WASHINGTON: Months before his death, Osama bin Laden fretted about the Islamic State’s impatient, violent tactics and the fading of al Qaeda, documents released by the CIA on Thursday showed.
The latest release from the trove of documents found when Navy Seals stormed the al Qaeda chief’s secret Abbottabad compound and killed him in 2011 show bin Laden trying to keep his followers around the world aligned in his war against the United States. They also reveal a worried father warning his sons that they could be injected with electronic chips to track them.
He also spent significant time trying to manage the handling of foreigners kidnapped by far-flung affiliates of his radical group and showed a strong focus on affairs in Yemen, where a powerful new branch – al Qaeda on the Arabian Peninsula (AQAP) – was having a strong impact.
One letter to AQAP founder Nasir al Wuhayshi warns not to move too fast against the government, because conditions were not yet right anywhere to form an Islamic state that could govern effectively and resist attacks from outside. “Blood should not be shed unless we have evidence to show that the elements of success to establish the Islamic State and maintaining it are available or if achieving such goals is worthy of shedding such blood,” he wrote.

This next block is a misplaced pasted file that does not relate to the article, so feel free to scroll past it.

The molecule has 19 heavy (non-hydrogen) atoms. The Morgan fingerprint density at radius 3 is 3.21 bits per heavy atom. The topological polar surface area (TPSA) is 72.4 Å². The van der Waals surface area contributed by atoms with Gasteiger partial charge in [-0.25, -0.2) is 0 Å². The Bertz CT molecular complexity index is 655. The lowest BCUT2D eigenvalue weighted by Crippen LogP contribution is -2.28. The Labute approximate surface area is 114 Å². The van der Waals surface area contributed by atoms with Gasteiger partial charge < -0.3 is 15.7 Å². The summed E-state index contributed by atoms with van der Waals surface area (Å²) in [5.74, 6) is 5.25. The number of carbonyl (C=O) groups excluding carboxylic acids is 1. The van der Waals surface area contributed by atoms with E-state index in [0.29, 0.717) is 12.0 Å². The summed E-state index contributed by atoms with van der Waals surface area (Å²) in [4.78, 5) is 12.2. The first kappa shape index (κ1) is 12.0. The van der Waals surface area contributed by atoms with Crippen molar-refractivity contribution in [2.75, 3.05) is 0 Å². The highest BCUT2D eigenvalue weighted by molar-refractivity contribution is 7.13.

The documents which appear to date mostly from around 2010 show the al Qaeda chief determined to keep his group’s focus on the US as its enemy.
The letters also reveal that Anwar al Awlaki was a candidate to be named emir or chief of AQAP, with bin Laden asking for more biographical details about him. Bin Laden registered his doubts at the same time, noting that “here we trust the people after we send them to the front line and test them.”
Published in The Express Tribune, January 21st, 2017.
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